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Phil Rizzo: Torture — made in the good ol’ USA

Full Speed to Port!

Posted: May 26, 2009 8:26 p.m.
Updated: May 27, 2009 4:55 a.m.
I have some favorite icons that I tie up with America and Americans.

One is Grant Wood’s “A Man, a Woman and a Pitchfork” painting; another is of the Lincoln Memorial; another is Martin Luther King delivering his landmark “I have a dream ...” address; the American soldiers raising the flag at Iwo Jima; my father in his World War I Army uniform; an old sepia print of Susan B. Anthony.

These images make me feel good. They make me glad to be an American.

Then there’s the other side of our collective American personality — the part that I don’t like about us.

I think about Chief Joseph of the Nez Perce and the words he uttered: “I will fight no more forever.” I think of the Trail of Tears left by the 17,000 Cherokee forced from their homes and relocated. Four thousand of them died on the road.

I think of the corpses left at Hiroshima and Nagasaki. I think of the Japanese-Americans on the West Coast who were relocated and put in internment camps for no logical reason during WWII except for a fit of paranoia.

And in our time, the likes of Dick Cheney made us aware of torture, not by some banana republic, not by an evil dictatorship, not by a primitive culture but, yes, by our own good old USA, the most religiously pious nation in the world.
While we we’re losing jobs all over America, at least our home-grown torture industry was resilient to recession.

So with my many years of observing the intrinsic fear that spurs Americans to evil, I think we might prepare ourselves to see an eventual cabinet post created called Secretary of Torture.

Securing the most talented leaders for this post will not be easy, but American ingenuity will surely call forth the right person.

Recruitment should start from our religious leaders, inasmuch as religionist groups favor torture over weaker-kneed non churchgoers.
West Point, Annapolis and the Air Force Academy will need to add torture curriculum to prepare our up-and-coming torture leaders.

You may be proud of your kid getting into Annapolis, but he or she will come home changed for life once a taste for waterboarding and live burial has been indoctrinated inside Junior’s pliable mind.

How can you say “no” to your kid who’s been government-trained and sanctioned for wall-slamming, hanging folks upside down and pouring gallons of water down their noses, and striping prisoners naked in sub-zero rooms for a good, long beating? Parents take note: Junior will get what junior wants.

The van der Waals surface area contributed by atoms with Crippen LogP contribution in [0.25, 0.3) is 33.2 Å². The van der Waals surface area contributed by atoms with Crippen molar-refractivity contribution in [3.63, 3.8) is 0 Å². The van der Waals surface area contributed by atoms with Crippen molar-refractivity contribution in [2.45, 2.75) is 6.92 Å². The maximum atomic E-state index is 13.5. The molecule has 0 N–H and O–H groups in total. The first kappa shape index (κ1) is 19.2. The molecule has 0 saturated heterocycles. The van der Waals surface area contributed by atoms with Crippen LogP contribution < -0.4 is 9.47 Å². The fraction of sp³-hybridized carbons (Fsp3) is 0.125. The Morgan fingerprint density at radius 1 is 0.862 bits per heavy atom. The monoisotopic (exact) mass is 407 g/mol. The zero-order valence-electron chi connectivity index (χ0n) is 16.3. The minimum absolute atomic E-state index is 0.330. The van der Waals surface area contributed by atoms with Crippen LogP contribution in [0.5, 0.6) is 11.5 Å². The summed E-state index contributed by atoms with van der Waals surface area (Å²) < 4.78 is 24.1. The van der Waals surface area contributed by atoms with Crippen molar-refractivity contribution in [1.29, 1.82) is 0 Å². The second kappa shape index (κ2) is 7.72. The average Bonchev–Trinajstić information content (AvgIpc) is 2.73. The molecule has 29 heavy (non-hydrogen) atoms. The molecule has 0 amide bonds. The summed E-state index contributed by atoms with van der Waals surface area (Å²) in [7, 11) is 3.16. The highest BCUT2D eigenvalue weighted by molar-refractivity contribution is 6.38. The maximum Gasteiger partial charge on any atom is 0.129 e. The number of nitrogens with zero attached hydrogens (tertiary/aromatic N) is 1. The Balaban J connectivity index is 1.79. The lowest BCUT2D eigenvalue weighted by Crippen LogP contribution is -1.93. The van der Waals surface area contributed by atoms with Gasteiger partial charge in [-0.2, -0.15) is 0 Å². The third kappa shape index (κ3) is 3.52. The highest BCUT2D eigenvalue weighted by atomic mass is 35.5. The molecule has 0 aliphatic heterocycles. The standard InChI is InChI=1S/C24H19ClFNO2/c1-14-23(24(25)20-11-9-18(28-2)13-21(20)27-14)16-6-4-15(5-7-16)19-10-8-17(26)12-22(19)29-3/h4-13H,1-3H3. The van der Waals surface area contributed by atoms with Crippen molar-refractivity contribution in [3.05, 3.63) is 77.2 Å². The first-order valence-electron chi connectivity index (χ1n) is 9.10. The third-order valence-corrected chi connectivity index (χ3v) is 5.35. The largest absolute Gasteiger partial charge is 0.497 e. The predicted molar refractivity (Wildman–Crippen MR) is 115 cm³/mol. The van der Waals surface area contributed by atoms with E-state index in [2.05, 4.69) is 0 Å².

Gear assigned to new students at our major military academies will surely include the torturer’s traditional black hood. Student practitioners will have the option of wearing the hoods themselves, or putting them over the heads of the torture subjects. Course curriculum will teach students how to locate the eye holes properly.

A quadrant in the Pentagon might be devoted to making medals for distinguished graduates having performed outstanding torture work such as getting the “enemy’s” telephone number or name of the local taxi driver. Badges and medals will be created for those particularly skilled applying the torture act.

Presidents might present such medals of valor at special public ceremonies honoring our torturers.

Let’s not forget that we are American and strive for continuous improvement and efficiency. Therefore, another wing at the Pentagon might be devoted to torture research and development.

Collections of old torture devices will be exhibited for appreciation of past achievements in torture and stimulation of future insights and methods.

Americans pride ourselves as humane, therefore medical doctors will preside over all torture sessions, should the subject cop-out on what they have coming and attempt death, or worse — attempt to overtake the torturer.

In any case of unwanted outcome, our humane military medical doctors will intervene and shoot the torture subjects with sedative guns like they do the animals on nature shows. Americans remain compassionate to underdogs when the chips are truly down.

And one day, after years of dithering and straining reason as to what torture truly is or is not, we might consider torture’s more widespread use.

Perhaps we may substitute extended torture for our lengthy death sentences, although once a certain moral threshold has been crossed, it’s enticing to consider combining both.

For if torture yields information that saves lives, and the death penalty is a proven deterrent against crime — then think of the good America can achieve by smartly torturing our death row inmates during the 20 years they languish at taxpayer expense — then execute them with taxpayer-funded, ultra-effective electrified water boards.

And someday, if they work long enough and hard enough, some of our own SCV kids might achieve an American dream, earning the high privilege of working as a professional U.S. government torturer. Soccer moms will be proud — and just a little afraid.

Phil Rizzo is a Santa Clarita resident. His column reflects his own views and not necessarily those of The Signal. “Full Speed to Port!” appears Wednesdays in The Signal.


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